And so it begins.
State lawmakers convened in Olympia on Monday, the first day of this year’s 60-day session.
When historians look back on the 2016 legislative effort — one that seems destined to be defined by the important things that got put off — they’re likely to ask one painful question.
Why’d they even bother?
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That’s the cynic in me speaking, of course. When it comes to expecting much out our state’s legislators, I have a tendency to be what The News Tribune’s Melissa Santos might call a glass-half-empty guy.
I set the bar low. It’s a coping mechanism, really, developed over time. I’ve learned it’s better to expect next to nothing and be annoyed when it comes true than hope for more and get routinely crushed.
But there’s a new wrinkle this year. I’m not the only one expecting little out of lawmakers in Olympia, especially when it comes to education funding and the unmet state Supreme Court mandate known as McCleary.
Apparently, they aren’t expecting much either.
That’s the reality that quickly became clear last week, when watching the annual Associated Press Legislative Preview, along with the rollout of what Gov. Jay Inslee is calling a “bipartisan plan for taking next steps on K-12 funding reforms.”
While it’s customary for politicians to at least act like there’s a chance they’ll get something done, this year they’re not even faking it.
Rather, they’re punting — with the kind of enthusiasm that would make the Seahawks’ Jon Ryan proud.
I look forward to continuing to work with the Legislature this session and beyond on this important priority.
Governor Jay Inslee
It was 2012 when the state Supreme Court initially ruled in the McCleary case that the Legislature was failing to live up to its constitutional obligation — or “paramount duty” — to fund basic education.
Although steps in the right direction have been made — most recently the $1.3 billion added to education funding last year — it hasn’t been nearly enough.
That’s why the state Supreme Court is fining the Legislature $100,000 a day for failing to act, and why one might assume that this year — 2016, for crying out loud — could hold the promise of an actual fix.
Instead, what we’re getting — if we’re lucky — is a plan for a future plan.
Please, public schoolchildren of Washington, hold your applause and celebration.
So what is the grand plan to make a plan?
To hear our lawmakers tell it, we need more information to truly understand the problem before they can get to work on it. The past four years, it seems, haven’t been enough to really wrap our head around it. So lawmakers from both parties and chambers have spent the past few months meeting with the governor’s office trying to make headway.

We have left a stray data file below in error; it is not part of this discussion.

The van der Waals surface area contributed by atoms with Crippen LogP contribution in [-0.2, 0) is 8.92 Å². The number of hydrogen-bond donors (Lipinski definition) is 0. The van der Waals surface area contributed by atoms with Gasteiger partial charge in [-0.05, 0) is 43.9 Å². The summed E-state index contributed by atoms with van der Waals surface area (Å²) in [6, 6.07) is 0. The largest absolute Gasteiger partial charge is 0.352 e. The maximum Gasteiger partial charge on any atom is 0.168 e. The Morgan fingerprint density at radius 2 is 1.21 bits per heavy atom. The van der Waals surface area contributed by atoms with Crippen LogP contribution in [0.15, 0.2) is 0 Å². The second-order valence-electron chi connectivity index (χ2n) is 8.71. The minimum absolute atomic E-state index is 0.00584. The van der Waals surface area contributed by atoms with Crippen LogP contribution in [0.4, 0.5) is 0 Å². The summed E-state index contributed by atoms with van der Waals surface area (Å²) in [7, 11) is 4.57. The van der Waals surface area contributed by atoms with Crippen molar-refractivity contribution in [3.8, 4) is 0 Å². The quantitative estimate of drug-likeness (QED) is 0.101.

Now we’re going to roll up our sleeves, study the situation this year, and hopefully come back in 2017 ready to act.
Sure, we know districts across the state have become far too reliant on voter-approved property tax levies to get by, including funding teacher salaries. But just how bad is it?
Let’s study it.
We know well-off districts can offer better salaries to top-notch teachers, leading to an obvious inequity. But what can be done to even the playing field?
We better analyze it.
And we know the dreaded levy cliff is looming in 2018, when a temporary levy lift will run out and, unless something is done, financial calamity will ensue. But just how much money will it take?
Data, we’re told. We need more data.
The two biggest, most contentious questions - how much new money is needed and where it will come from - will be answered another day.
“I am pleased to see that the bipartisan group I convened was able to find common ground and develop a good foundation for answering the very difficult questions related to our next steps for financing K-12 education,” Inslee said in prepared remarks distributed to the press. “I look forward to continuing to work with the Legislature this session and beyond on this important priority.”
Beyond is the key word there. The two biggest, most contentious questions — how much new money is needed and where it will come from — will be answered another day.
As we ring in the start of the 2016 session, it’s depressingly clear that the best we can hope for is that 2017 will be the magic year for McCleary.